During the late 18th century and the early 19th century Napoleon Bonaparte was France’s Emperor and a great military leader who conquered many European nations. He was brilliant, not only as an Emperor and military leader, but he was also interested in antiquity (defined as something belonging to or remaining from ancient times). When he was planning his Egyptian Campaign to defeat the British, he was also aware that little was known of the Egyptian culture, so he decided to take non-military personnel to explore for antiquities. These civilians were prominent experts of their time such as artists, botanists, geologists, geographers, historians and linguists, hoping to unlock some of the secrets of the ancient world, as they could not understand the hieroglyphs of the Pharaoh’s tombs and the monuments found in Egypt. It was a dead language that had not been used for at least eight centuries. The common thought during Napoleon’s time was that it was pictures of events, but the scientists could not make sense of the pictures and what they were trying to relate. The monuments amazed the modern world – what type of advanced technology was used for construction and what were they telling us? It was a mystery that Napoleon hoped to solve. During the summer of 1799, the French army was in Egypt stationed at Fort Julien in close proximity to the city of Rashid, also referred to as Rosetta. The army was expanding the fort and, in the process, was removing an ancient wall. During the demolition, an officer discovered a large stone with three different ancient writings upon it. The stone was named the Rosetta Stone. It was a monument built into the wall and it weighed three-quarters of a ton. It was carefully extracted and then sent to Cairo to the Institute of Egypt to begin researching the stone, but military matters intervened – the Treaty of Alexandria. The part of the treaty that dealt with the antiquities the French had discovered demanded them to be turned over to the British. By 1802, the Rosetta Stone was located in the British Museum. The stone is inscribed with a decree issued at Memphis, Egypt, in 196 BC on behalf of King Ptolemy V. The decree appears in three scripts: Ancient Egyptian hieroglyphs, Demotic script and Ancient Greek. Because it presents essentially the same text in all three scripts (with some minor differences among them), the stone provided the key to the modern understanding of Egyptian hieroglyphs. Carved in black granodiorite, the stone is believed to have originally been displayed within a temple. It was probably moved during the early Christian or medieval period, and was eventually used as building material in the construction of Fort Julien. Two scholars are credited with deciphering the stone – Thomas Young and Jean-Francois Champollion. The British Museum has housed the Rosetta Stone since 1802, but after 214 years in the United Kingdom, Egypt wants it back. What will happen? Only time will tell.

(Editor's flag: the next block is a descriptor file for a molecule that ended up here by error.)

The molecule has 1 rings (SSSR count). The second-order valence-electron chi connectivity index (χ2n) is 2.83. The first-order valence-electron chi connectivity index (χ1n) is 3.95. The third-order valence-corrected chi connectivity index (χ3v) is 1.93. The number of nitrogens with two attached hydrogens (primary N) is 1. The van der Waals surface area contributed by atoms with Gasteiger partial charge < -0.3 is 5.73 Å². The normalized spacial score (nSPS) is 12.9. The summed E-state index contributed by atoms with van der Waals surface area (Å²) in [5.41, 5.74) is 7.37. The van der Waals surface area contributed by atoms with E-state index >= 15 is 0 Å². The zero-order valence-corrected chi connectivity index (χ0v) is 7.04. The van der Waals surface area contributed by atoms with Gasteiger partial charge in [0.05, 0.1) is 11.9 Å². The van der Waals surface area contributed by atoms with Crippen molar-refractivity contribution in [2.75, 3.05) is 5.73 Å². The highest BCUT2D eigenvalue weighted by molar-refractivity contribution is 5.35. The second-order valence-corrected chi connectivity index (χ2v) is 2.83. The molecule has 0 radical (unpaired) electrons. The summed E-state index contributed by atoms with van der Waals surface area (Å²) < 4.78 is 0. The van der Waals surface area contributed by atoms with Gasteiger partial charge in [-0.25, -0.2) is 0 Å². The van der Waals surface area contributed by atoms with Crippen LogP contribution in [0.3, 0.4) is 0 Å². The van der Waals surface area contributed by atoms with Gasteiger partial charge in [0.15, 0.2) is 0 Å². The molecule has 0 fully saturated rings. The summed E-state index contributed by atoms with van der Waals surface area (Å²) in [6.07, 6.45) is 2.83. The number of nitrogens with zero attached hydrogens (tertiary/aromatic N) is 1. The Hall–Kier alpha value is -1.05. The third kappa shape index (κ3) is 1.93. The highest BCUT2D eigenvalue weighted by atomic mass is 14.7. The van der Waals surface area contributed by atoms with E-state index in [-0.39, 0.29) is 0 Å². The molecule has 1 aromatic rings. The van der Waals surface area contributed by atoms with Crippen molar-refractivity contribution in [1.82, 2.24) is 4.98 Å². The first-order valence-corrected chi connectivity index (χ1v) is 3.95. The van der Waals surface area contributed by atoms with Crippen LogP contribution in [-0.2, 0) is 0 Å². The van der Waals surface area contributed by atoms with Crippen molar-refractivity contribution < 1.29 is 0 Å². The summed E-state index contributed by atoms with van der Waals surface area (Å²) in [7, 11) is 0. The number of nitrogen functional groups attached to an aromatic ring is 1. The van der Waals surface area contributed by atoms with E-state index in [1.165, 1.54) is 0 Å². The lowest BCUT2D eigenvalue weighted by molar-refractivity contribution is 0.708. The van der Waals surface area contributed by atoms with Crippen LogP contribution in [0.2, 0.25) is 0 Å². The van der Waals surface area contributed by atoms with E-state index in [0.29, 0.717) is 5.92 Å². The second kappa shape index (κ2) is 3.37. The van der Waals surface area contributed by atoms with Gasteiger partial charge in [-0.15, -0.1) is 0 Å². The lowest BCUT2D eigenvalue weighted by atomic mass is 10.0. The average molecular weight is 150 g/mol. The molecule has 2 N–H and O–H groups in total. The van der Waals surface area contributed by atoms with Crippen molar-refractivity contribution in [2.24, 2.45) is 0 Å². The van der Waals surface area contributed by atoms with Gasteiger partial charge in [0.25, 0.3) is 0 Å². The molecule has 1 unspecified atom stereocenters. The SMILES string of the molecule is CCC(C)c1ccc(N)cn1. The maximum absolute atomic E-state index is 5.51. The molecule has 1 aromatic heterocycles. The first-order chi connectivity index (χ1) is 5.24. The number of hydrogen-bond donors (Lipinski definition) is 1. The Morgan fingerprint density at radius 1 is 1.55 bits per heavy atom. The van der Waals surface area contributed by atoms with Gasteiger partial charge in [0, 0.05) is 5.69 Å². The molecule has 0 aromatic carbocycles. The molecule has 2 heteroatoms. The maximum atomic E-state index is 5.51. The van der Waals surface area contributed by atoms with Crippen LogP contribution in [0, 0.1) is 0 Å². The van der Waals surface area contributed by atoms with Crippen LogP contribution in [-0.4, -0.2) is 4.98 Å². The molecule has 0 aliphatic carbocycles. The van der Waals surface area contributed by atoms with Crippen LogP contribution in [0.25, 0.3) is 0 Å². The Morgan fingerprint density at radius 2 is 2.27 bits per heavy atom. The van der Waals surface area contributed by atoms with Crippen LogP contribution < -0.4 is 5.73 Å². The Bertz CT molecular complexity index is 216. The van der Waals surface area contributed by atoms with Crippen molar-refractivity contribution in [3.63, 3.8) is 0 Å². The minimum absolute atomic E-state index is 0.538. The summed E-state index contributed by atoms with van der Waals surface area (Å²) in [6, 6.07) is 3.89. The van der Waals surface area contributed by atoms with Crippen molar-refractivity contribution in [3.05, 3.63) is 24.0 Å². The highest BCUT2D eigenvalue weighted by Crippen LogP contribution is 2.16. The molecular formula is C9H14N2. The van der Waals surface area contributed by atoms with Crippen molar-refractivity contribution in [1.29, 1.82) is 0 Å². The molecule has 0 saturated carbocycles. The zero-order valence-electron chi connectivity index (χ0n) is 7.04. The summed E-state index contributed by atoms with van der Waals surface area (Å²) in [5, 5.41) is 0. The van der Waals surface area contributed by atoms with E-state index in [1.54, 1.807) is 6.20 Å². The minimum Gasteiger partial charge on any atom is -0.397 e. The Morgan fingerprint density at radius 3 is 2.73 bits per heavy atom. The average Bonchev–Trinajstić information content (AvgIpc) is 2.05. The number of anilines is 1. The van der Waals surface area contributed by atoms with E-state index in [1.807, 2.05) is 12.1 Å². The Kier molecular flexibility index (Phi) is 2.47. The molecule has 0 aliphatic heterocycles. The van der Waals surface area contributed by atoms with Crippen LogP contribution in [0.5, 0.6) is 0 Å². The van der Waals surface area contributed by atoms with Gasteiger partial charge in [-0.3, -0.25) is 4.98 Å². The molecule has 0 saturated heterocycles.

Photo by Hans Hillewaert / Downloaded from Wikipedia.